It could be used advantageously in country and town during the summer in place of the regular church service. At the customary hour the congregation assembling in grove, or meadow, or churchyard, would find the service far more restful and inspiring than in a close, walled audience-room, A prayermeeting held some bright evening on lawn or piazza would prove more refreshing to body and soul than if held in the lecture-room with its heat and heavy atmosphere. In the life of Rev. John G. Paton, missionary to the Hebrides, occurs an account of such a gathering which would be as delightful in a Christian as in a heathen land. Mrs. Paton says in a letter: "Namakei never fails, when well, to take Mr. Paton's Bible and lay it on the desk every Sabbath and Wednesday before the service; and to get the people in the village assembled for worship, which we have every evening under a large banyan tree in the lmrai (the public meeting-ground), the great place of general rendezvous, which is close beside our house. I particularly enjoy this evening service, when all nature is at rest and looks so exquisitely beautiful, everything reflecting the gorgeous sunsets, and nothing heard but the soft rustle of the leaves, and what Longfellow calls the 'symphony of the ocean.' I think the natives too are inspired with it, for none of us seem inclined to move off after worship, and often, but especially on Sabbath evenings, we sit still and sing over all our hymns."
The church of which I formerly was pastor, the Eastern Avenue of Springfield, Mass., held some Sabbath evening services during July and August on the church grounds at about the hour of sunset. The audiences were larger than at our regular indoor services, and the spiritual life of the church was quickened and refreshed. As a consequence, the church was in a better condition at the close than at the beginning of the summer. Instead of spending the fall in preparation for active work, we were ready to put forth at once earnest hearty efforts. The mere change itself was beneficial. When we returned to the customary services, they seemed fresh and more attractive. Their monotony had vanished.
There is some ground for the claim of those who discontinue some or all the religious services during the summer. They believe the work will be taken up in the fall with vigor and enthusiasm, instead of wearily and listlessly after a monotonous and disheartening summer's efforts. A little change isindeed often the best tonic for soul as well as for body. But all these and many other advantages would be gained by a change instead of a cessation of work. Securing this, the remaining months would be more enjoyable and fruitful, and the summer would not be as barren as it often is. Most country and town churches would be profited greatly by a few open-air services during the summer.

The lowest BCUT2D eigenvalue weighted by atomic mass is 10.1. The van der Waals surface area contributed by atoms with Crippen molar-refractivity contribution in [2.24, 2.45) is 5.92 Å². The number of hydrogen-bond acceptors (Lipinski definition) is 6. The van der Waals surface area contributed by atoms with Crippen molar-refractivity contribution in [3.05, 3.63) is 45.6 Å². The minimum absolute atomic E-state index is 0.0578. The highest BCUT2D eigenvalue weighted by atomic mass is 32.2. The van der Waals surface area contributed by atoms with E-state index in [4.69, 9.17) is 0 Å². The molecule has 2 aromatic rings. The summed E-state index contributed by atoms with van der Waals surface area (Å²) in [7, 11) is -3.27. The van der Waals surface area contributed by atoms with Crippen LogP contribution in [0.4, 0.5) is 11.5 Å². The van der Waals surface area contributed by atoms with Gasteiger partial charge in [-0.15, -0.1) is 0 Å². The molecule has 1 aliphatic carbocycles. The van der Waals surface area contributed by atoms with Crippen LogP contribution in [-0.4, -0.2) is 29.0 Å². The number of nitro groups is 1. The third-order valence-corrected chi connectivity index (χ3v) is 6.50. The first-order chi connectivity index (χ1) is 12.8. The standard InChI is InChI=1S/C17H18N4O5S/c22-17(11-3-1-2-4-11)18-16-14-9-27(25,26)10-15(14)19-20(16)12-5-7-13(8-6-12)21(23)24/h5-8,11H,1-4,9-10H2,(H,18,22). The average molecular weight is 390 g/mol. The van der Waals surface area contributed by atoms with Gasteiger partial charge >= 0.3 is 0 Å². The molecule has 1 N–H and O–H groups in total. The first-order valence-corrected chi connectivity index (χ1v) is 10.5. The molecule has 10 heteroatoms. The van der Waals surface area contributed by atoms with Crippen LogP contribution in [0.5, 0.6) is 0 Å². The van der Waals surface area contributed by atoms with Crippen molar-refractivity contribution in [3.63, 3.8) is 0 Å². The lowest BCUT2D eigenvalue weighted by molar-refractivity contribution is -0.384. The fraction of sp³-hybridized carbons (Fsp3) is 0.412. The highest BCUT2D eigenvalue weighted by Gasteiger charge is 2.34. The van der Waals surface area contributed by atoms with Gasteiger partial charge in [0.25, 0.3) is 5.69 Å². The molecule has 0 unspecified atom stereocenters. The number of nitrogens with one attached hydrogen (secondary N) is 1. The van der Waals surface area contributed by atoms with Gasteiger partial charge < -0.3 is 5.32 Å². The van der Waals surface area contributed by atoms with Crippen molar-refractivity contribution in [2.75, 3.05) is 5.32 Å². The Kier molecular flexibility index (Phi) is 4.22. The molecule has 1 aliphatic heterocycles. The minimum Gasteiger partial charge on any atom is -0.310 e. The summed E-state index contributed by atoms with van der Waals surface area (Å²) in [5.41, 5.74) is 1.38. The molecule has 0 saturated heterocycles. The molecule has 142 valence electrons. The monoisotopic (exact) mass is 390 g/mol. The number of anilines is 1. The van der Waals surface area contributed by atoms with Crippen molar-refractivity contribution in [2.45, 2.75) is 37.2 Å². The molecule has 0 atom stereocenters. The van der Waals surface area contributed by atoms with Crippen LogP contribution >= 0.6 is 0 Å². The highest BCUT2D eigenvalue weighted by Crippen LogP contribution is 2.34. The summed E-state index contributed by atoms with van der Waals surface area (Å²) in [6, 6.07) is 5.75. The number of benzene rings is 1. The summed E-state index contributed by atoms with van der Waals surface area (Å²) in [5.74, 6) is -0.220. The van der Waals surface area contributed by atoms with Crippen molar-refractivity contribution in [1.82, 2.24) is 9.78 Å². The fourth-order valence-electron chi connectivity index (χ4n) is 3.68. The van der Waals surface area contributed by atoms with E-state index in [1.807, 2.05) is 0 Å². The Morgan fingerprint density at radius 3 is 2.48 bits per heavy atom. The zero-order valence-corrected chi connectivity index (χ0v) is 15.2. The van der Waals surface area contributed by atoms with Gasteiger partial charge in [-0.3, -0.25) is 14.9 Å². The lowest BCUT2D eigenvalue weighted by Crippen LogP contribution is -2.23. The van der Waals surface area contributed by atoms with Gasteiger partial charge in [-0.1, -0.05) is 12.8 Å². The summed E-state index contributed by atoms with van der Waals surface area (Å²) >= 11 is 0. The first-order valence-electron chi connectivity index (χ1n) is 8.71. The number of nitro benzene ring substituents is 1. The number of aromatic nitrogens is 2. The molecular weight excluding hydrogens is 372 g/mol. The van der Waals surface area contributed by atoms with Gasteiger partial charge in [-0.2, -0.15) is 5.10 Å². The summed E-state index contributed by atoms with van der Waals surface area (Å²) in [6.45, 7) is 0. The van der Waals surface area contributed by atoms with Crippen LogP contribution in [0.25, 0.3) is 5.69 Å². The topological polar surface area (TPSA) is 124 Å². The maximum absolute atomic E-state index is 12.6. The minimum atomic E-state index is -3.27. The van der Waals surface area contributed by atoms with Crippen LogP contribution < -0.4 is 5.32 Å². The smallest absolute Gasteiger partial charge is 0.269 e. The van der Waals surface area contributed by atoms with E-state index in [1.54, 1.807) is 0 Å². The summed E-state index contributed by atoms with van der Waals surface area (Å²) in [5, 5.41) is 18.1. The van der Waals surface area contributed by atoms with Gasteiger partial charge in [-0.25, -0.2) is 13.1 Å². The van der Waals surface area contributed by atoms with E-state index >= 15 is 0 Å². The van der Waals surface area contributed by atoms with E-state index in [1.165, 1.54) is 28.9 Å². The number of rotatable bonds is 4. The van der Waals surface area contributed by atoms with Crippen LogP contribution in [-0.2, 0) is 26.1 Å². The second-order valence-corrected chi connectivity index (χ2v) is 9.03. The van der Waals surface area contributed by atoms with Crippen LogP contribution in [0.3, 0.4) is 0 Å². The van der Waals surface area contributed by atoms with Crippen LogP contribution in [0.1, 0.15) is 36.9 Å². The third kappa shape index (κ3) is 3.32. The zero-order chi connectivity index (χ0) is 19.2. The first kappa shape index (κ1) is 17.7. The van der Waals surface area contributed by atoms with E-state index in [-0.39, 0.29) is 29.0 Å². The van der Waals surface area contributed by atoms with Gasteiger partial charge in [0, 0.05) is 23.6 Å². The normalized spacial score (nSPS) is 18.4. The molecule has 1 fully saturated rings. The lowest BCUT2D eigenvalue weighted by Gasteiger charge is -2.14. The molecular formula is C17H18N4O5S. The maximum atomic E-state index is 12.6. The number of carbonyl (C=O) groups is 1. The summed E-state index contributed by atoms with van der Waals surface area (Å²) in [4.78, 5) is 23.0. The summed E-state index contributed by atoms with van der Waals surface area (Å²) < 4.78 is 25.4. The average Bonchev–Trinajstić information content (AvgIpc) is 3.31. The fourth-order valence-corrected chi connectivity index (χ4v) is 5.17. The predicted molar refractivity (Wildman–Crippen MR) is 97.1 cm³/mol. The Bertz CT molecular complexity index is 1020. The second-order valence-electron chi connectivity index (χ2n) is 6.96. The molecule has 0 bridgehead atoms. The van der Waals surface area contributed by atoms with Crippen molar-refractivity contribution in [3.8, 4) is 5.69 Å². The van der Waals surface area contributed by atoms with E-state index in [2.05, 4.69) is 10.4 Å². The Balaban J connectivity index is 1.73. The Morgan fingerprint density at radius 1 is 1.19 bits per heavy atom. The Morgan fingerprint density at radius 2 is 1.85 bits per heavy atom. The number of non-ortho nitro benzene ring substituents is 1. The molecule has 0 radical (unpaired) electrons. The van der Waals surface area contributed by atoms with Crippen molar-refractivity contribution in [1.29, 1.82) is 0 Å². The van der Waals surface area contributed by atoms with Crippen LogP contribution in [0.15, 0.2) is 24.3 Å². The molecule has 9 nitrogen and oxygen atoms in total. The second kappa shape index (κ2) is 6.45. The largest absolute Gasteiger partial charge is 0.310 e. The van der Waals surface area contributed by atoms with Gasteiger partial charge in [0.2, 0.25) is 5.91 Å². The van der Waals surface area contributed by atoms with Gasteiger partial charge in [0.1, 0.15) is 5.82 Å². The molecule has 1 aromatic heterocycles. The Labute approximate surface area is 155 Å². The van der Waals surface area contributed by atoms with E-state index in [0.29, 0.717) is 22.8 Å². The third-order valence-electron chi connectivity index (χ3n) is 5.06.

Mr. Spurgeon is very hearty and emphatic on this subject, saying: "I am quite sure, too, that if we could persuade our friends in the country to come out a good many times in the year, and hold a service in a meadow, or in a shady grove, or on the hillside, or in a garden, or on a common, it would be all the better for the usual hearers. The mere novelty of the place would freshen their interest, and wake them up. The slight change of scene would have a wonderful effect upon the more somnolent. See how mechanically they move into their usual place of worship, and how mechanically they go out again. They fall into their seats, as if at last they had found a resting place; they rise to sing with an amazing effort, and they drop down before you have time for a doxology at the close of the hymn, because they did not notice it was coming. What logs some regular hearers are! Many of them are asleep with their eyes open. After sitting a certain number of years in the same old spot, where the pews, pulpit, galleries, and all things else are always the same, except that they get a little dirtier and dingier every week, where everybody occupies the same position for ever and for evermore, and the minister's face, voice, tone are much the same from January to December -- you get to feel the holy quiet of the scene, and listen to what is going on as though it were addressed to 'the dull cold ear of death.' As a miller hears his wheels, as though he did not hear them, or a stoker scarcely notices the clatter of his engine after enduring it for a little time, or as a dweller in London never notices the ceaseless grind of the traffic; so do many members of our congregations become insensible to the most earnest addresses, and accept them as a matter of course. The preaching and the rest of it get to be so usual that they might as well not be at all. Hence a change of place might be useful, it might prevent monotony, shake up indifference, suggest thought, and in a thousand ways promote attention, and give new hope of doing good. A great fire which should burn some of our churches to the ground might not be the greatest calamity which has ever occurred, if it only aroused some of those rivals of the seven sleepers of Ephesus, who will never be moved so long as the old house and the old pews hold together. Besides, the fresh air, and plenty of it, is a grand thing for every mortal man, woman, and child. I preached in Scotland twice on a Sabbath day at Blairmore, on a little height by the side of the sea; and after discoursing with all my might to large congregations, to be counted by thousands, I did not feel one-half so much exhausted as I often am when addressing a few hundreds in some horrible black hole of Calcutta called a church."